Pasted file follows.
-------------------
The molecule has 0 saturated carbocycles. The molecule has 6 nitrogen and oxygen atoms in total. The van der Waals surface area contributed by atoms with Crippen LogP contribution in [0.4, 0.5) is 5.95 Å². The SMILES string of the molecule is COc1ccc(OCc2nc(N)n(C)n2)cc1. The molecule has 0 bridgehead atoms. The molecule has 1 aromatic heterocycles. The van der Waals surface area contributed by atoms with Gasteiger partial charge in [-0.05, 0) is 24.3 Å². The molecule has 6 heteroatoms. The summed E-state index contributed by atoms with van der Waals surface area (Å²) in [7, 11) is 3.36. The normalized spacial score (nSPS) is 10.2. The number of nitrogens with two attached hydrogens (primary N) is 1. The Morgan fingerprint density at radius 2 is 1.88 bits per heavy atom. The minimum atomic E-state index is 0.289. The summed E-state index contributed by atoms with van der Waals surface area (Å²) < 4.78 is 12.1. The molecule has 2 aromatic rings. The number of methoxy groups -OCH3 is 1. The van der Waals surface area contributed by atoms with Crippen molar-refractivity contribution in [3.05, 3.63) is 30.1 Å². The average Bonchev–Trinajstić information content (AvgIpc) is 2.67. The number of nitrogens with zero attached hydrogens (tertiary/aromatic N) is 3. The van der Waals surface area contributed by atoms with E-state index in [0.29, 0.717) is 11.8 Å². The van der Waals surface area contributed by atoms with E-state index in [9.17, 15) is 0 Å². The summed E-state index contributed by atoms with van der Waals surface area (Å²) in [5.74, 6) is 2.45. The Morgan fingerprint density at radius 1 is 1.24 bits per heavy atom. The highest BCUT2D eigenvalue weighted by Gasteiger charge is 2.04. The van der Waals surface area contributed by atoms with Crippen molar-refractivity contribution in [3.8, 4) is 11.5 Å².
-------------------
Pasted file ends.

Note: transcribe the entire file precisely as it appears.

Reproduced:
The molecule has 0 saturated carbocycles. The molecule has 6 nitrogen and oxygen atoms in total. The van der Waals surface area contributed by atoms with Crippen LogP contribution in [0.4, 0.5) is 5.95 Å². The SMILES string of the molecule is COc1ccc(OCc2nc(N)n(C)n2)cc1. The molecule has 0 bridgehead atoms. The molecule has 1 aromatic heterocycles. The van der Waals surface area contributed by atoms with Gasteiger partial charge in [-0.05, 0) is 24.3 Å². The molecule has 6 heteroatoms. The summed E-state index contributed by atoms with van der Waals surface area (Å²) in [7, 11) is 3.36. The normalized spacial score (nSPS) is 10.2. The number of nitrogens with two attached hydrogens (primary N) is 1. The Morgan fingerprint density at radius 2 is 1.88 bits per heavy atom. The minimum atomic E-state index is 0.289. The summed E-state index contributed by atoms with van der Waals surface area (Å²) < 4.78 is 12.1. The molecule has 2 aromatic rings. The number of methoxy groups -OCH3 is 1. The van der Waals surface area contributed by atoms with Crippen molar-refractivity contribution in [3.05, 3.63) is 30.1 Å². The average Bonchev–Trinajstić information content (AvgIpc) is 2.67. The number of nitrogens with zero attached hydrogens (tertiary/aromatic N) is 3. The van der Waals surface area contributed by atoms with E-state index in [0.29, 0.717) is 11.8 Å². The van der Waals surface area contributed by atoms with E-state index in [9.17, 15) is 0 Å². The summed E-state index contributed by atoms with van der Waals surface area (Å²) in [5.74, 6) is 2.45. The Morgan fingerprint density at radius 1 is 1.24 bits per heavy atom. The highest BCUT2D eigenvalue weighted by Gasteiger charge is 2.04. The van der Waals surface area contributed by atoms with Crippen molar-refractivity contribution in [3.8, 4) is 11.5 Å².